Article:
This is why bushwalkers and campers do not camp in dry creek beds in areas at risk of heavy rain in the catchment of the creek bed – which could be a 100km away!

Queensland’s capital city, Brisbane lies on the banks of the Brisbane River which is now at risk of major flooding in the next 36 hours.

Major flood level of the Brisbane River is regarded as being at a level of ~3.6m, with the Wivenhoe Flood Mitigation Dam still managing to delay water flows into the Brisbane River.

At 9am today, the forecast was that the river is expected to peak at 3m tomorrow which will inundate perhaps 500 houses but if levels are more than this perhaps 7000 homes are at risk. Authorities have indicated 30-70 suburbs are at risk.

The Wivenhoe Dam reached full flood mitigation capacity today and further inflows will by necessity be allowed to flood Brisbane.

At 3pm today, this forecast has been revised to give a peak height of the Brisbane river at major flood levels of 4.5m at the high tide tomorrow afternoon, not too far off the 5.45m of the 1974 flood, but levels on Thursday are expected to EXCEED the 1974 flood and “devastating”!

The nearby city of Caboolture on the Sunshine Coast has been advised to evacuate today.

The Wivenhoe Dam was built above Brisbane to prevent a recurrence of the devastating 1974 flood when the Brisbane River hit just over 5m, and it was calculated that it would reduce flood levels in the Brisbane River by ~2m. See history of Brisbane floods here which show the highest flood on record was the Feb 1893 flood when the Brisbane River hit over 8m resulting in boats floating onto their Botanic Gardens.

The Wivenhoe Dam supply capacity is 1.15 million megalitres (“100% capacity)”, and can hold a further 1.45 million megalitres in a flood before it runs risk of failure. On the 6th Jan it was at 100% capacity, and by 9am yesterday it had reached “148%” capacity – filled to half its flood additional capacity in only 4 days!

Remember, assuming 100% run off, as in saturated soils, each 1mm rainfall results in 1 megalitre per square kilometre of catchment.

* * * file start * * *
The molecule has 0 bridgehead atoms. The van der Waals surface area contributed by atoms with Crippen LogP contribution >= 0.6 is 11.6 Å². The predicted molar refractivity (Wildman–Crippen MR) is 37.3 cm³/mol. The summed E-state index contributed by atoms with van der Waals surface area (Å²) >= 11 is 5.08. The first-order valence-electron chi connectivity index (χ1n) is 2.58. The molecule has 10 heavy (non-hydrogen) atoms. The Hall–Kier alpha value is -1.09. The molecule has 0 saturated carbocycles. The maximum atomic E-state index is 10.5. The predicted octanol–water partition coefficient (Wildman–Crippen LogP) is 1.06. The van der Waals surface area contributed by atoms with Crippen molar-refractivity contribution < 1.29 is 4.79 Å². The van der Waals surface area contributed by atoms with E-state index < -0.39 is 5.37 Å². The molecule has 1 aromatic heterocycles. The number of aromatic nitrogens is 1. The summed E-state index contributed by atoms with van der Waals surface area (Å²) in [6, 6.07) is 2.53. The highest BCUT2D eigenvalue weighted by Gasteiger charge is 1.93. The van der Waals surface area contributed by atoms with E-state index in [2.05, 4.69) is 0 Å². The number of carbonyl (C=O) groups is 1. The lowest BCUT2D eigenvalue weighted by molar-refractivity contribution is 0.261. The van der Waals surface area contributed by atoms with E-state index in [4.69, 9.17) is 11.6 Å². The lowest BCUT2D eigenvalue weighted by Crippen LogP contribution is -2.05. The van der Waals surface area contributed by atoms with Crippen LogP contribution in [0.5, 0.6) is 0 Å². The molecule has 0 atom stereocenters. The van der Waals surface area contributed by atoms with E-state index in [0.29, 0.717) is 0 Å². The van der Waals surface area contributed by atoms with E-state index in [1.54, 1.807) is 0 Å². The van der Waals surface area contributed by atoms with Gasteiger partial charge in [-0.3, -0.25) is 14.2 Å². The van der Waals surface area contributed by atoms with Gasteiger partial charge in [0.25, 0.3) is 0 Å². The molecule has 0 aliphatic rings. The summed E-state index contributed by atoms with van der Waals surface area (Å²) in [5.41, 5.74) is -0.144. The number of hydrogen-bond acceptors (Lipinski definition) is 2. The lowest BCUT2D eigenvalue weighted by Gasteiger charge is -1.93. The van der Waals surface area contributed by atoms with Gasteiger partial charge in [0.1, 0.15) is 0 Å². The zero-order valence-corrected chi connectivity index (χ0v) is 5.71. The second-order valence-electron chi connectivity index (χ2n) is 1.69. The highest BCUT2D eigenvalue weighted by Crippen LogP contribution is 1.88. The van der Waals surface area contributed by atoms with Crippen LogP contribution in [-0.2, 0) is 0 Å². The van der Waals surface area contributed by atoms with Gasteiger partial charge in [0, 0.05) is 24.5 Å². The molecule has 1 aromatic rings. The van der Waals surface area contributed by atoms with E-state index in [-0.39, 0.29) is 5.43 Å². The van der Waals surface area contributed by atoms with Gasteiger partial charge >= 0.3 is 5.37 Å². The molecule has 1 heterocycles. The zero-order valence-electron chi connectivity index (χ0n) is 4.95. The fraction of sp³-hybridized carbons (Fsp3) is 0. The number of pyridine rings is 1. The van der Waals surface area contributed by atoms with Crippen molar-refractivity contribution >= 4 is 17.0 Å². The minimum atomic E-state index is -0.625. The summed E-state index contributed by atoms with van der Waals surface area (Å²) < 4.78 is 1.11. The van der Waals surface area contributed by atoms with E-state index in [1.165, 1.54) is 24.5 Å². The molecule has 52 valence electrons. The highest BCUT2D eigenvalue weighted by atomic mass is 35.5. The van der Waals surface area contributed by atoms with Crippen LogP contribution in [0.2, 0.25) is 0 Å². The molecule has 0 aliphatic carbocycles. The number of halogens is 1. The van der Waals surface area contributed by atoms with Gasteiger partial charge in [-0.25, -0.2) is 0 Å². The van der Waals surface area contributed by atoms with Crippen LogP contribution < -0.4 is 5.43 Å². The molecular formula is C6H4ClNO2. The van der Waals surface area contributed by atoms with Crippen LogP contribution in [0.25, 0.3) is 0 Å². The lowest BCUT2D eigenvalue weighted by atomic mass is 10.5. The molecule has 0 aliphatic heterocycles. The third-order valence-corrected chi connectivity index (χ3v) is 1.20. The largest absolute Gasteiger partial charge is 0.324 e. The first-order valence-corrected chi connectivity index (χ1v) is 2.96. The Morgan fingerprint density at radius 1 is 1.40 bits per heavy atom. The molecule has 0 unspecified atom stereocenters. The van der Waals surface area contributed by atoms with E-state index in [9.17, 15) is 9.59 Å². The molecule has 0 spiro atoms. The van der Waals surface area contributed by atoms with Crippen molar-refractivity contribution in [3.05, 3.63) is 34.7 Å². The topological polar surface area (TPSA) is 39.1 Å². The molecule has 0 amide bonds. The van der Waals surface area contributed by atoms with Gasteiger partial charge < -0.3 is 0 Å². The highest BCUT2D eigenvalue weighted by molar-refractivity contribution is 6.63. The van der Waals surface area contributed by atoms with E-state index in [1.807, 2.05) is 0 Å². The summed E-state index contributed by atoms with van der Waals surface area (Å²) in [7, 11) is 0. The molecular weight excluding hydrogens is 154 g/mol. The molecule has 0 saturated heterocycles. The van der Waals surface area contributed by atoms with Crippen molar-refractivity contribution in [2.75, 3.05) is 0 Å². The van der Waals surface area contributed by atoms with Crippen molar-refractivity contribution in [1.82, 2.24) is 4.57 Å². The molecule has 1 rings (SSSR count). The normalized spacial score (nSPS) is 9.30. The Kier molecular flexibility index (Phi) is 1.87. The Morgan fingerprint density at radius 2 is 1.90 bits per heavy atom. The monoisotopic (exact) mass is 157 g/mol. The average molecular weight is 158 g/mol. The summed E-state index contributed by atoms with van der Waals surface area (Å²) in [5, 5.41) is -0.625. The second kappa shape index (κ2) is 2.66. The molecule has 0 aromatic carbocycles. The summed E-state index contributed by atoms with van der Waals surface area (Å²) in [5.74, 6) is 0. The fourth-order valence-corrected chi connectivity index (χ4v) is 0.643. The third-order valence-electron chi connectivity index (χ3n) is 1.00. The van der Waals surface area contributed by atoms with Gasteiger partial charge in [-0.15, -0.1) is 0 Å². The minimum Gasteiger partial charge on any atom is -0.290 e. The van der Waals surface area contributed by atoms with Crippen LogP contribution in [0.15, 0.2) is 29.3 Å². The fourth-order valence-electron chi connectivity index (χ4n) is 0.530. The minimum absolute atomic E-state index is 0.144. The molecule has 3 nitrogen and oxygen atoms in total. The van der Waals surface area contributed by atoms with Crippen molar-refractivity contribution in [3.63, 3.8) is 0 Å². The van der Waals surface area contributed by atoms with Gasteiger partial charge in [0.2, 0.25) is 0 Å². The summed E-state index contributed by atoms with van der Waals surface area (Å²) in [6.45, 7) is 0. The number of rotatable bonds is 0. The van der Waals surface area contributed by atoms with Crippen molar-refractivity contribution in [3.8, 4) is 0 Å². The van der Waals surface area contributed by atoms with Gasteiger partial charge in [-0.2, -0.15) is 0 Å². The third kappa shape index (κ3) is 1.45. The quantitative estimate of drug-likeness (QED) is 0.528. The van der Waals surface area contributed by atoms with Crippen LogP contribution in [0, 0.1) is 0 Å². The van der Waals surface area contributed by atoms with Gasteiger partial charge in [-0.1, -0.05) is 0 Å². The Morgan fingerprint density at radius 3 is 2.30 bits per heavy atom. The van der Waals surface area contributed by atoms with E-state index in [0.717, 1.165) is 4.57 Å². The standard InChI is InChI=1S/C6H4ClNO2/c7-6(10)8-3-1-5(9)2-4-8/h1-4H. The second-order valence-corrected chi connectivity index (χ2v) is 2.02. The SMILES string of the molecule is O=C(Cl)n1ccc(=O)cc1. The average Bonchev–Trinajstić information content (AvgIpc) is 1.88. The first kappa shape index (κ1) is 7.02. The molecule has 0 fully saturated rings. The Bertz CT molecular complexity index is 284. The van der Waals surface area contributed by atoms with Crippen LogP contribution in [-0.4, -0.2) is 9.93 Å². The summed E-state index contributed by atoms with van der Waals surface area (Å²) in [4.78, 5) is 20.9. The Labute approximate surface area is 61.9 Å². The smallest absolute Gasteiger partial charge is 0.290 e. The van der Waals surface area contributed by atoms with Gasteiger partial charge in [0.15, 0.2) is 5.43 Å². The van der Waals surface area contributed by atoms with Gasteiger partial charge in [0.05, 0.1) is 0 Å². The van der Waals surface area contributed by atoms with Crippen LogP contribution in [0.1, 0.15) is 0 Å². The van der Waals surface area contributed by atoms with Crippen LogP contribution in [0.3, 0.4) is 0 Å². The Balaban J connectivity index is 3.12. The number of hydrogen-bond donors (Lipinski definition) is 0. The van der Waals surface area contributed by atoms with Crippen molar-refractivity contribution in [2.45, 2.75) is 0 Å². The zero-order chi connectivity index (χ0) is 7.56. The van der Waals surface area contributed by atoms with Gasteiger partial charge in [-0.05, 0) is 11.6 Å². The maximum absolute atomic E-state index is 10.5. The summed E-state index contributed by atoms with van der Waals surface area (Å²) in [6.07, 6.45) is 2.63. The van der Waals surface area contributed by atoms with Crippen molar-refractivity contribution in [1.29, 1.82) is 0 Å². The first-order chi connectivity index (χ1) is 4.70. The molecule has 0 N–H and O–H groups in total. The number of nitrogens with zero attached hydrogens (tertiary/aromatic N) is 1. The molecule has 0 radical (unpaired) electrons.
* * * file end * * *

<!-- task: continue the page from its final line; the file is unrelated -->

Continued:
The dam has a 7000 square kilometer catchment and the recent inflows have equated to water twice the volume of Sydney Harbour EVERY DAY!

This has forced water authorities to release water from the dam which is contributing by necessity to minor flooding of Brisbane River at this stage and moderate flooding later today and tomorrow as levels reach 2-3m.

The ongoing heavy rain and fog  is not only hampering rescue efforts by limiting helicopter rescues but it runs the risk of further unprecedented flash flooding throughout Queensland and it was hoped the dam will prevent major flooding of Brisbane itself.

Some areas between Maroochydore and Warwick are expecting further rain today well in excess of 50mm per hour (2 inches per hour)!

Many spent a cold, wet night on their roof tops last night and are still to be rescued this morning.

Ipswich levels will hit 16-18m today (in 1974 they hit 21m) – this has now been revised to be forecast at more than 22m and up to a third of the city is expected to be inundated.

One third of Queensland has been declared a disaster area – that is ~600,000 square kilometres – an area larger than the whole of France.

Best case scenario for many Queenslanders is that they are likely to be isolated in their homes for perhaps a week or more as roads continue to be closed, many others will have severe damage and losses to their homes and businesses from which it will take many months if not years to recover.

Bureau of Meteorology warnings here.

11th Jan 2011, 9pm update:

Premier Bligh has announced a revised figure, with up to 40,000 homes now at risk of being affected by the Brisbane floods while 100,000 will lose power for the next few days.